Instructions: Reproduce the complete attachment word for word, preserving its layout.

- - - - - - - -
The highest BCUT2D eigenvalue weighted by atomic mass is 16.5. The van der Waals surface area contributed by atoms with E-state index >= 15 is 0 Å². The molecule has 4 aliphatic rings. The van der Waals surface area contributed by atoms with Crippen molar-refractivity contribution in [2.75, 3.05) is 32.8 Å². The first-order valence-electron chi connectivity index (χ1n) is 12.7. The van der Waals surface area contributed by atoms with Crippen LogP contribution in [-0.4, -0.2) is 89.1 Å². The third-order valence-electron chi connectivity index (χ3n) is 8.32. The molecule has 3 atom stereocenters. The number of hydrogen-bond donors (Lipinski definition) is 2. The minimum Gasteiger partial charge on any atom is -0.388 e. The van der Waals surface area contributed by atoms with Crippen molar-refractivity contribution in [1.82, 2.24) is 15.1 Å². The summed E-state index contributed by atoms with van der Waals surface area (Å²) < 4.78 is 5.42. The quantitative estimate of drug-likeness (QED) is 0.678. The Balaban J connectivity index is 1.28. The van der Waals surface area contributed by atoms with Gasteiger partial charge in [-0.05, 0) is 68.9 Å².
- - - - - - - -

The highest BCUT2D eigenvalue weighted by atomic mass is 16.5. The van der Waals surface area contributed by atoms with E-state index >= 15 is 0 Å². The molecule has 4 aliphatic rings. The van der Waals surface area contributed by atoms with Crippen molar-refractivity contribution in [2.75, 3.05) is 32.8 Å². The first-order valence-electron chi connectivity index (χ1n) is 12.7. The van der Waals surface area contributed by atoms with Crippen LogP contribution in [-0.4, -0.2) is 89.1 Å². The third-order valence-electron chi connectivity index (χ3n) is 8.32. The molecule has 3 atom stereocenters. The number of hydrogen-bond donors (Lipinski definition) is 2. The minimum Gasteiger partial charge on any atom is -0.388 e. The van der Waals surface area contributed by atoms with Crippen molar-refractivity contribution in [1.82, 2.24) is 15.1 Å². The summed E-state index contributed by atoms with van der Waals surface area (Å²) < 4.78 is 5.42. The quantitative estimate of drug-likeness (QED) is 0.678. The Balaban J connectivity index is 1.28. The van der Waals surface area contributed by atoms with Gasteiger partial charge in [-0.05, 0) is 68.9 Å².